Web Reference: http://www.MyDunedin.com
1 vote Thank Flag Link Tue Jan 17, 2012
Not unless it accelerates the sale and then only a small amount on the exterior for first impression. Have an experienced local realtor advise you.
1 vote Thank Flag Link Tue Jan 17, 2012
No. You're already losing money on the sale. I do not see any reason to increase your loss by spending more.
1 vote Thank Flag Link Tue Jan 17, 2012
I would price it at slightly above what it is worth and see what happens. No sense in throwing good money after bad.
Web Reference: http://fredglick.com
1 vote Thank Flag Link Tue Jan 17, 2012
Mike,

The "as is" route will get you .40 to .60 cents on the dollar. Can you afford to take another hit? In this price range more than likely your buyer will be going FHA. Some of the repairs you mentioned my be required in order for the buyer to obtain that loan. It is always cheaper to do the repairs on the front end, than to open a can of worms on the back.
0 votes Thank Flag Link Fri Jan 20, 2012
So, you're going to buy a used car, and two exact used cars are on the lot. One was shinny, detailed, clean, no scratches, dings or dents. It smelled nice and fresh, and gave the appearance of being well loved and cared for. The other car was stinky, covered with dirt and street grime, the seat cushion ripped, and the tire was almost flat. If these two cars were "valued" the same by Kelly's Blue Book because of the make, model, and year, which car do you think will sell first? Both cars will sell for less than they were purchased for, but do you really think that anyone would be drawn to the car that is not "staged"? Eventually, when the second car sits and sits with no offers, the owner will then have to clean it up and make the repairs in order for it to sell, or take a lot less than the car would bring if it were already done. Same with homes! Why would anyone want to buy a home with old, tired carpet, no curb appeal, and rotting wood/peeling paint when the same size home on the next block is clean, fresh, and move-in ready ? Don't you think a buyer would wonder what else the homeowner didn't do to care for and maintain the home? So, you can either clean up, fix up, and dress up your home and make it appealing to buyers, or you can let it sit and sit on the market, not sell, the listing gets "old", the price reduced, and then you'll either have to pay for the home to be repaired after an inspection, or the buyer will lowball an offer to make up for what he "imagines" it will take to fix it up. Either way, it pays to get your home in the best possible selling condition prior to listing it.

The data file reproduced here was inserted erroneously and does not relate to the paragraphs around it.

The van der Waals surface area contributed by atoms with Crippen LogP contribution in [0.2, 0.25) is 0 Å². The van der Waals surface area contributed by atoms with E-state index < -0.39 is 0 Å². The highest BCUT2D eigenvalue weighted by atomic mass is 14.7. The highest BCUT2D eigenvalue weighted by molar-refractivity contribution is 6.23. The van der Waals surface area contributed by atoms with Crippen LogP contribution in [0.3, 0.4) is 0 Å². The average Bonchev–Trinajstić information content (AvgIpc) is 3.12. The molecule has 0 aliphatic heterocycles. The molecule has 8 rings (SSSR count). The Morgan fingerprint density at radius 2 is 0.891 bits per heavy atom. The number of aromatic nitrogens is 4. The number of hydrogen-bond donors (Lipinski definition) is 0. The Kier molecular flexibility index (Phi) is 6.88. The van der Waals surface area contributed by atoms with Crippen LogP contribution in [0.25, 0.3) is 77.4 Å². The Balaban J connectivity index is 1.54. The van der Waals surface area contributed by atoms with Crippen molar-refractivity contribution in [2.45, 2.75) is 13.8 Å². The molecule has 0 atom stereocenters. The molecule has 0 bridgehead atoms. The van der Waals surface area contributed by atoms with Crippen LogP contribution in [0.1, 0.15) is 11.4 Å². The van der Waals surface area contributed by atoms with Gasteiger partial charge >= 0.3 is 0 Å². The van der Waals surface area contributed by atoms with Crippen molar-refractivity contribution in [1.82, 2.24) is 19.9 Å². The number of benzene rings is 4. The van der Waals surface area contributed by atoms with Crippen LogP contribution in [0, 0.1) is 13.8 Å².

0 votes Thank Flag Link Fri Jan 20, 2012
I owe right at $100K on the house. I just want to get out from under neath it and find a new place. I would estimate it would run me another 5K to replace carpet, rotted fascia, landscape. I'd rather just have the house sell as is. I am not interested in staying in the house hoping for a market upswing.
0 votes Thank Flag Link Tue Jan 17, 2012
It's a beauty contest out there and the prettiest one will win -not the one with the nicest bone structure! The cosmetic updates are going to help your marketability not necessarily increase any of the appraised values. Do you want to sell and move on or do you want to hang on to it for awhile and see if the market goes back up so you don't take the hit you already are aware of? You know the answer here.
0 votes Thank Flag Link Tue Jan 17, 2012
Hi Mike, I specialize in in-city Memphis properties. I would be glad to have a look, and offer some advice (no obligation). Every property and neighborhood is unique. Sometimes a very small investment in fixing up will reap big rewards. Give me a call.
Web Reference: http://spake.com
0 votes Thank Flag Link Tue Jan 17, 2012
If it just needs painting, etc. I'd do it otherwise you'll take a bigger hit & it's take forever to sell.
0 votes Thank Flag Link Tue Jan 17, 2012